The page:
I’m told the word “compete” has its roots in the Latin phrase con petire which means “to seek together.” That sounds at odds with the contemporary use of the word competition but perhaps that’s what it really is all about — seeking to actualize your potential by testing yourself against the best opposition. It’s not about winning, it’s about realizing your potential and if you’re not winning you know you have a way to go but in the process you are always winning because you’re moving towards the realization of your potential.
I like that idea if for no other reason that it puts a legitimate positive spin on both winning and not winning.
In a previous blog post I defined strategy as the means by which a firm achieves superior performance by implementing a unique set of activities that deliver a customer value proposition that yields a superior margin in a way that can be sustained. The key words in this definition are “unique set of activities” and “customer value proposition”.
The pursuit of operational efficiency by adopting “best practice” initiatives is a necessary condition for long run survival and to achieve mid-range performance levels but it will not in and of itself lead to sustainable competitive advantage as I have defined it i.e. superior profit performance. Superior performance comes from a superior strategy that’s well executed i.e. the realization of your potential. Tom Peters has some interesting thoughts on benchmarking and why it leads to mediocrity. I posted on this a couple of years ago – here is a link to that post from which you can listen to a soundbite of Peter’s thoughts on the issue.
The key to developing a superior strategy is have a clear definition of your business purpose (this is the “why” for your existence). In other words, what value do you intend to bring to the table? This in turn means you need to have a clear definition of what client segments you want to service and have (or can acquire) the skills required to do so, what value proposition you seek to offer to each segment, what type of relationship you want to have with each segment, and what channels you plan to use to sell, deliver and support each segment.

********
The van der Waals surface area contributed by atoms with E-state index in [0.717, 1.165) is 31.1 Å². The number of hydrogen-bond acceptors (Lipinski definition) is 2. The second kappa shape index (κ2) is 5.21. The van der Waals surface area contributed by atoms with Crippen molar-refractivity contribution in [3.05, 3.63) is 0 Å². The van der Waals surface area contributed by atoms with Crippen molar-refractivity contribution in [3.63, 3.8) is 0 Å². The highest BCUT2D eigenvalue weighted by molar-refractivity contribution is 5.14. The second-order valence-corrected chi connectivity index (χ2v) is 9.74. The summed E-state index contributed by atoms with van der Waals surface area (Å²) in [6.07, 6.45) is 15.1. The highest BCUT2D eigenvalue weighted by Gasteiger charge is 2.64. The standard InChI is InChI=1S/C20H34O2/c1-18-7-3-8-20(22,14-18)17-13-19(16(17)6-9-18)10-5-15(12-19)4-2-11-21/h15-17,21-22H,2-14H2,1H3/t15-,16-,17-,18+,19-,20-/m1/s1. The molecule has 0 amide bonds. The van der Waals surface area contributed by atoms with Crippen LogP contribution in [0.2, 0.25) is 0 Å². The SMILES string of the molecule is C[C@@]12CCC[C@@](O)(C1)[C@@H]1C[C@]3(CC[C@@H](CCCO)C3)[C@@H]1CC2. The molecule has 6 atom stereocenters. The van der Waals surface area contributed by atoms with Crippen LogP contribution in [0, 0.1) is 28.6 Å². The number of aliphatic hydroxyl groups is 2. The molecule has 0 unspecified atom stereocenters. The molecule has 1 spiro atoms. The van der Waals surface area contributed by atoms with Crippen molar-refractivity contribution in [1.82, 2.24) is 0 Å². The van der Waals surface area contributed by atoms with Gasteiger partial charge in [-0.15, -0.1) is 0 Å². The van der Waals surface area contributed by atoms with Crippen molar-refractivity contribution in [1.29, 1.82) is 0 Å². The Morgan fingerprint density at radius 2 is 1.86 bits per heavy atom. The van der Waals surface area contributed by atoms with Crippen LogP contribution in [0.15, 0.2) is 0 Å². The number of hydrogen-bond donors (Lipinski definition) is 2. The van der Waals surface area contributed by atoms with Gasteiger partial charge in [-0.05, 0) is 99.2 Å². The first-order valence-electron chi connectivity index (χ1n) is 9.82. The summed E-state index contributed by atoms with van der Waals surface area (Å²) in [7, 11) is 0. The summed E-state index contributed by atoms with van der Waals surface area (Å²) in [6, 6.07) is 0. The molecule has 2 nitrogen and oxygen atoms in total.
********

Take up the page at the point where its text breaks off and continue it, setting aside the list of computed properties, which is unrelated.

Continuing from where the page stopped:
Strategy emerges from the answers to these questions. But the real essence of strategy formulation is the bet you make about what customer needs will be in 5 to 10 years from now and then determining what activities you need to put in place to best meet those needs.
As I have suggested in a previous post, titled Strategy in Times of Rapid Change, strategizing is categorically not about predicting the future it’s about making a judgement about what the future is going to be like in a general sense. In the words of Alan Mulally, the CEO responsible for turning Ford around, strategy ” … is about [having] a point of view of the future and then making decisions based on that. The worst thing you can do is not have a point of view, and not make decisions.”
In other words, the reason strategy matters is it gives management a framework for decisions. Decisions about what not to do – especially what customers not to seek or service – take note of something Steve Jobs said “I’m most proud of the great ideas we did NOT pursue”, decisions about what services to invest resources in, decisions about what technologies to implement. These decisions all need to be grounded in a hypothesis about how the business is going to create and capture value.
The worst “strategy” is the “no strategy” option. That is, relying on “dumb luck”. If someone came to you and said “would like to invest in my business, I plan to take a punt on an idea that I hope might work?” How would you respond? This is pretty much the implied strategy adopted by firms that seek to be all things to all people and to bet their future on circumstance.
There is no doubt that some unbelievably successful businesses have emerged from this approach – Facebook being a case in point. Mark Zuckerberg said that the genesis of Facebook was a couple of weeks of intensive programming that resulted in a social network website that people found irresistible–the rest, as they say, is history. That’s certainly possible when you can test your business value proposition cheaply and quickly as is possible with many internet-based ideas. But how many businesses have used that approach never to be heard of again?
Once there has been proof of concept a robust strategy is what’s needed to guide growth and sustainable prosperity. Look at Google, Apple, GE, Oracle, Amazon and any number of other household name companies to confirm my point. The best summary of what I’m talking about here is from Joan Magretta’s book “Understanding Michael Porter”. She says:
A strategy helps you decide what’s important because you know who you’re trying to serve, what needs you’re trying to meet, and how your value chain is distinctly configured to do so at the right price. These elements ground a company, enabling it to sort out what matters and what doesn’t. Strategy makes priorities clearer. Moreover, if the organization has a purpose that people understand, their willingness to change and their sense of urgency will be higher. [This is a critically important issue for professional service firms where people are such a key element of the value chain.]
Put in human terms, it is easier to change when you know who you are and what you stand for, and very difficult to change when you don’t. It is debilitating for an organization to feel it must serve every new need that emerges or embrace every new technology that comes its way. But when everyone understands the value proposition, an organization can jump at new trends that allow it to be more distinctive in meeting the needs of its customers.